And what was high school?

   

High school was a normal named high school.

   

Okay.

   

So I went to Randallstown High School, and Randallstown was the adjacent town. So that’s like a regular school name.

   

After high school, Paula Kerger’s love of science and animals inspired her to work toward becoming a veterinarian. But things didn’t quite pan out the way she wanted.

   

Veterinarian school, at least now – it’s harder to get into than med school.

   

Well, that is what happened when I entered college because I realized as I was applying to college that how difficult it was gonna be uhh, to become a veterinarian. So when I applied to college, I actually applied for pre-med. And I have an uncle that’s a pediatrician and I have a great, I think she must be a great aunt, who was a very early doctor. So I also had a little bit of that in my family and I thought, okay, I may not be able to get into veterinary school, but maybe I can get into medical school. I mean, how weird does that sound?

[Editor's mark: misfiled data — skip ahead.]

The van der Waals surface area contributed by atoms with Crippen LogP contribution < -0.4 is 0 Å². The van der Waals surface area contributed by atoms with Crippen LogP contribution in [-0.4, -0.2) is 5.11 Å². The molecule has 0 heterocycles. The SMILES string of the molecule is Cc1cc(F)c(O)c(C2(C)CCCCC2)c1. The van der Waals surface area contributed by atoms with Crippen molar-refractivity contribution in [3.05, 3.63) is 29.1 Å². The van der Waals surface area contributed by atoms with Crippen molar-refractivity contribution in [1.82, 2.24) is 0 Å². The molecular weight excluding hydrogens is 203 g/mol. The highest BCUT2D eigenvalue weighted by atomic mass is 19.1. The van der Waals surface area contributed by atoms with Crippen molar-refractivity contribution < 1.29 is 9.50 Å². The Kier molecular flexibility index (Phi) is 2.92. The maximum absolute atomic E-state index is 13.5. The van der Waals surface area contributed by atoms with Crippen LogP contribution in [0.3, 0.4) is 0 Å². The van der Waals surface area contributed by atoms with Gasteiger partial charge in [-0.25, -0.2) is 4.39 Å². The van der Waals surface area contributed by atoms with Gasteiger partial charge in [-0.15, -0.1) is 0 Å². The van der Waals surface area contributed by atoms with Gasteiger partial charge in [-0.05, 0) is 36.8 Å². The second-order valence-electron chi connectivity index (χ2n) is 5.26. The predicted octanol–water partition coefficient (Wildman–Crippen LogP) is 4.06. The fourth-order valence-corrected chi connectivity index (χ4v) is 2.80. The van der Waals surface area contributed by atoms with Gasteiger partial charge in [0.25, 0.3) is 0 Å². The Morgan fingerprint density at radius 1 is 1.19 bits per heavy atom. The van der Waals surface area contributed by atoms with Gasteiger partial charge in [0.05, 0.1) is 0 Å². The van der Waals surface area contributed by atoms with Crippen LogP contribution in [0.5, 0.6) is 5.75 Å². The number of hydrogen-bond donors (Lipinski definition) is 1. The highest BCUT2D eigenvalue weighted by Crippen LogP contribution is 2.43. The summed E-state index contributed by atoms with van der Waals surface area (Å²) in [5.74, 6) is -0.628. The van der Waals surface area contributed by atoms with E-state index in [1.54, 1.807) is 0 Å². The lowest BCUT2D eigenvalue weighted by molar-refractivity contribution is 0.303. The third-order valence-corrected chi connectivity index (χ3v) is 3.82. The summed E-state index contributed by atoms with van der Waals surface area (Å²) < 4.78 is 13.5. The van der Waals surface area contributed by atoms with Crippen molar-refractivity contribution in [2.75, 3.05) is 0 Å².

But anyway, so I started pre-med and I really loved it until I hit organic chemistry, which I failed. And I, you know, it’s the great leveler I’ve come to find out.

   

That’s so true. How many people have said that?

   

Yeah, organic chemistry. And then suddenly I was in an existential discussion in my head about my future. And I decided that I would take a lot of humanities classes because I was really interested. I loved from the time I was little, I’ve loved to read. And in fact, one of my earliest memories was getting my library card and my town was small. We didn’t even have a library. We had the bookmobile. And I remember going to the bookmobile. And you had to be able to sign your name to get a library card and practicing and practicing –